DUBLIN, Ohio — Two Dublin runners reunited for one of their most memorable runs Saturday morning.
They celebrated life after one of them collapsed and suffered a complete cardiac arrest during their last outing. The man's story of survival involves friendship and the importance of CPR training.
"It is a celebration more than a workout really," said Bob Keating.
"This is exactly 8 weeks from when I had full cardiac arrest. For all intents and purposes, I was on my way to the other side," said Mike Erdelsky.
Keating and Erdelsky have worked together at Honda of America for decades. They began also covering miles of local trails, roads and paths as part of running challenges about 15 years ago. On a run last July they began talking about retirement, but then paused to stretch.
"At about mile four, Mike was complaining about his chest being tight. He thought it was muscular so we stopped and stretched," said Keating. The pair began running again, but minutes later something was clearly very wrong. "He started to fade off to the side. Mike collapsed on the city strip between the street and the sidewalk, the grassy strip. He started convulsing at that point. His eyes glazed over and a little foam was coming out of his mouth. I thought he was having a seizure."
Keating explains what happened, not only because Erdelsky was unconscious, but Erdelsky has even lost memories prior to his heart attack. "To be honest with you I have full amnesia of the event, even including the day before."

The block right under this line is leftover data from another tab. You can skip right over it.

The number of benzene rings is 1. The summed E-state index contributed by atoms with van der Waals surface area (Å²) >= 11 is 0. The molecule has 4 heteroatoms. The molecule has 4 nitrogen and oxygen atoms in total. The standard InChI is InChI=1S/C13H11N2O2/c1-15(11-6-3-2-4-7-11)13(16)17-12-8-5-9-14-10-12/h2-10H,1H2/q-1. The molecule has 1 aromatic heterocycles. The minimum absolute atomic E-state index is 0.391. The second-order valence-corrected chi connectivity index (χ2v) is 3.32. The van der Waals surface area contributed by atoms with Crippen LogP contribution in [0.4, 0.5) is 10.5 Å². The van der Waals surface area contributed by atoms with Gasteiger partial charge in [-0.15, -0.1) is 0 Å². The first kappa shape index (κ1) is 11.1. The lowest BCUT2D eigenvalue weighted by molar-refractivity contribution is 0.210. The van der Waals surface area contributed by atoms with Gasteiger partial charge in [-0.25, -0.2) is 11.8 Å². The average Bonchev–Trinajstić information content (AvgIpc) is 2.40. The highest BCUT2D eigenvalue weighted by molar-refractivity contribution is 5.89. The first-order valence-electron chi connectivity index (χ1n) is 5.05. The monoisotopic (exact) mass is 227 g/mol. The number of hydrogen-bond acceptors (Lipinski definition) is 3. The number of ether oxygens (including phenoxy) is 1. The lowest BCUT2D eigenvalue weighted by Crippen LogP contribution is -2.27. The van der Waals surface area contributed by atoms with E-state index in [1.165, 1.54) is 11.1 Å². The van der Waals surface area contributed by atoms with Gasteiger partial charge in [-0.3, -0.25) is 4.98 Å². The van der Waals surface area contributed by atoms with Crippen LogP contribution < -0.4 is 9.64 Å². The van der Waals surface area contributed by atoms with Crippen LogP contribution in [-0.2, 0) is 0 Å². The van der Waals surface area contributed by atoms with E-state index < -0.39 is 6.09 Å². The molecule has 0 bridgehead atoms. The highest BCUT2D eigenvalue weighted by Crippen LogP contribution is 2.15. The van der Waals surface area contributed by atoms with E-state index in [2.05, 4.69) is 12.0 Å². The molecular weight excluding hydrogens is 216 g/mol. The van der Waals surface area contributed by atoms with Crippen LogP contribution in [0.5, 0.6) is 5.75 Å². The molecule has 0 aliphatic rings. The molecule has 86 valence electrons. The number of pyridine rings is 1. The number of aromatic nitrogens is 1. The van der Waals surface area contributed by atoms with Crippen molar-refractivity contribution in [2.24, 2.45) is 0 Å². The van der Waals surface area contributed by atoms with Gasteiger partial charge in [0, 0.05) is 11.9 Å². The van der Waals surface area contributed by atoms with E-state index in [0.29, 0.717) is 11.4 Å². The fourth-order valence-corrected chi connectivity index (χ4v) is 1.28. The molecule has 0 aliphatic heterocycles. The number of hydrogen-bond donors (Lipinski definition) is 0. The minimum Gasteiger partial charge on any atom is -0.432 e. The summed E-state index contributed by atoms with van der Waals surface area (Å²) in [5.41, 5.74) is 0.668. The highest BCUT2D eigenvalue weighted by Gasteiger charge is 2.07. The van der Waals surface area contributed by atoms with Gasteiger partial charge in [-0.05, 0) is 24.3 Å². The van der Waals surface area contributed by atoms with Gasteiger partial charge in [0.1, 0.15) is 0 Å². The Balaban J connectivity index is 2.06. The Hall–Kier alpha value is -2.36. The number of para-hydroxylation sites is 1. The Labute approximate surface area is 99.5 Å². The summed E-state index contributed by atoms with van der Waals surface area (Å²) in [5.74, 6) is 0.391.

Keating called for help. He soon realized his friend wasn't breathing and wasn't suffering a seizure, but rather a heart attack. Keating rolled Erdelsky onto his back and began CPR. It was a life-saving measure he knew because he had taken workplace first aid training offered by Honda. Medics arrived and continued those efforts, rushing Erdelsky to the emergency room.
A complete cardiac arrest left Erdelsky in the hands of doctors and under sedation in the Riverside Methodist Hospital ICU for several days. His family was aware his life was in the balance, and even if he did heal, he may not be the same.
The diagnosis for Erdelsky and his recovery was at first grim, but eight weeks later, he surprised many by healing almost completely and lacing up his running shoes.
"When I came to, revived off anesthesia, we weren't certain what the long term effects were going to be. We monitored that. Things started to improve physically," said Erdelsky. "But I still have some issues with memory."
Erdelsky tells anyone who will listen a few important points. He encourages people to go beyond physicals at routine doctor appointments and to know health risk factors and genetic factors for ailments. He also encourages people to say attend any first aid classes that are offered. Finally, he says to value the many friendships in your life.
"Bob and I have been friends for a long time, but now we've got this bond that will be there for eternity," said Erdelsky. "
"Take care of each other. We're all in this together," said Keating when asked of his advice for others. "If you have the opportunity, well, make the opportunity, to get training for first aid, or for CPR."